An all-Halfling campaign on the Shackled City adventure path

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The Brightwater campaign
 Player Character backgrounds
 The Road to First Oak I
 The Road to First Oak II
 The Lair of the Cold King
 The Delinquent Dwarf
 A Death in the Family
 Politics and Paladins
 A Hike through Hell


First, a little background. The small group I DM this campaign for have all played AD&D with me before. However, that was way back many eons ago when there was no “third edition” AD&D. Since those days we’ve dabbled in quite a few other genres of RPG, settling on our two then-favorites, Twilight: 2300 and, more recently, three different GURPS campaigns.

This particular campaign started when Mary (Molly’s player) produced a bootleg copy of the third edition AD&D player’s handbook and DM’s guide. None of us had so much as touched anything AD&D related in…well, a very, very long time. When Mary pointed out the new approach to race and class, however, everyone got excited at the concept of..yes, you guessed it…Halflings. We’d always lamented how the poor Halflings were more or less tied to the thief class in the old rules. We had even tried a few house rules to correct that but were never really comfortable with the huge revamps that would be necessary to produce a workable Halfling paladin.

We spent the next little while batting around a few ideas for interesting Halfling characters and groups, like the rpg geeks we are, until we finally came to the inevitable conclusion that we just had to play an all-Halfling third edition AD&D campaign. The end result is the Band of the Blessed Fountain (since renamed the Brightwater campaign).

Now, those of you who actually play the game will probably notice a few things here and there that seem a little off. This is primarily due to the fact that we didn’t actually study the rules to any serious degree before playing. Instead we used this campaign to more or less learn the new rules. For example, in the story Molly Merryweather mentions a few times how the group had to rest while Ham (the cleric) awaited more healing spells. This is because we played something like four sessions before we realized clerics could spontaneously cast healing spells.As for the campaign world presented here…well, you can’t really call it a “world”. Because, again, the entire campaign was started on the premise that we would simultaneously explore an all-Halfling adventuring party and learn the third edition rules. In other words, it was intended to be a throw-away campaign that we never expected would go beyond two or three sessions at most. I still haven’t bothered to flesh out the campaign world beyond the immediate borders of the scenarios we play. Thus, you’ll find that the campaign world itself doesn’t really show up much in the story.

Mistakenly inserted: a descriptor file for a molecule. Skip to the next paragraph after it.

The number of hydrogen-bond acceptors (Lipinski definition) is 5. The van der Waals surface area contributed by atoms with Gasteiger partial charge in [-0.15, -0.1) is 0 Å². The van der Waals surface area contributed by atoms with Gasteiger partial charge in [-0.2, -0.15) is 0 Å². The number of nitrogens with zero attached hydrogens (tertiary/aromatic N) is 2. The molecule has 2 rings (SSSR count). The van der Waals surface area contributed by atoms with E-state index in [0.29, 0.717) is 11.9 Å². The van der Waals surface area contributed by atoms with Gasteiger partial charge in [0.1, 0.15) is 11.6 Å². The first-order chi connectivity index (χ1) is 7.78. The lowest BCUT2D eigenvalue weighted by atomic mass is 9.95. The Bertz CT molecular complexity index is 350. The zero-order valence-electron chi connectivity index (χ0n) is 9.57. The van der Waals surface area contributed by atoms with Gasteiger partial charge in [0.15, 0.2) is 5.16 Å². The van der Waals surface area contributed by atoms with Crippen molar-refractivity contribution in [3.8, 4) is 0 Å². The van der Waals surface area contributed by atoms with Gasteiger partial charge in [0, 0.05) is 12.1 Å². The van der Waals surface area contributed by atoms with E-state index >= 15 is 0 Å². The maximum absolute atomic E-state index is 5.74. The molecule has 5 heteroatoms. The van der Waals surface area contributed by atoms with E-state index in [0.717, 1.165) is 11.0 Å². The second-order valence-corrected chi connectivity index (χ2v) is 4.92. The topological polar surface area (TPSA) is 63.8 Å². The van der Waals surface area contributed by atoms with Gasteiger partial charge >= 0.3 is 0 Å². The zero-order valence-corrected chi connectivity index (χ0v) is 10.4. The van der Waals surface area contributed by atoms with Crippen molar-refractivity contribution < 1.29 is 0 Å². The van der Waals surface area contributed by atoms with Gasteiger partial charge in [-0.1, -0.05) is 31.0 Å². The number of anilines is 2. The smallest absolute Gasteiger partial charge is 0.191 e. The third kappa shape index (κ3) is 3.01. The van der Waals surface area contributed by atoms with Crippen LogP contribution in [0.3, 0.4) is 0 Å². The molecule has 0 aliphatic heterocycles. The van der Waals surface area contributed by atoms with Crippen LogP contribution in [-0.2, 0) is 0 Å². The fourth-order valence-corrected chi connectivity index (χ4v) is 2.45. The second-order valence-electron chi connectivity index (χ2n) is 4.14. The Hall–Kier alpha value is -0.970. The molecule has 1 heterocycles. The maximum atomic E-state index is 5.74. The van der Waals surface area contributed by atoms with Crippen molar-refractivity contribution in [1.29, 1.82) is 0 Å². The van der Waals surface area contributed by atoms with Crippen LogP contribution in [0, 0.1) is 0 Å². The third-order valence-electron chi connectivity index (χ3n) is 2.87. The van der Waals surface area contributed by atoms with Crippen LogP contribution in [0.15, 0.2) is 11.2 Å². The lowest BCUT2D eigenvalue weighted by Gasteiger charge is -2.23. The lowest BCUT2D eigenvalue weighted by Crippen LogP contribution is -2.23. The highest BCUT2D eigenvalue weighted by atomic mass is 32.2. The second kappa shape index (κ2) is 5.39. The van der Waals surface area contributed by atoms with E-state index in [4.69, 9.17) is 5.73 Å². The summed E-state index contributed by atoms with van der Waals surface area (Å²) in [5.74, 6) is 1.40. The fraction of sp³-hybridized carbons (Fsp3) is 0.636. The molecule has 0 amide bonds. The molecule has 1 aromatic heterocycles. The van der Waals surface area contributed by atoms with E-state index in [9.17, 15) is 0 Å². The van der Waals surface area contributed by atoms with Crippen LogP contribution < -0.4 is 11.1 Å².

Also, a bit of warning: if you play AD&D at all you might want to reconsider even reading these stories. Almost every session represents one adventure that was taken straight from the Wizards of the Coast website or from the pages of the two dozen Dungeon magazines I managed to scrape together over the years. Almost none of it is original. Consequently, you might see your next AD&D game here.

Finally, I tried to make the stories presented here as entertaining as possible but, honestly, I don’t seriously consider myself a writer. Compounding my lack of skill is the fact that it’s only technically a work of fiction anyway. The entirety of the story presented here is adapted directly from Mary’s copious campaign journals and mine. Mary, thankfully, was anal enough to include lots of notes on Molly’s opinion on this and that (as well as a rather disturbing amount of other minutia) so recreating the campaign was really very easy.

But, still, this is a adaptation of an amalgam of notes from two separate sources detailing several sessions in an AD&D game campaign. As such, it doesn’t always lend itself well to entertainment. If you hit a boring part or suffer through a thoroughly uninteresting battle, well, you were warned.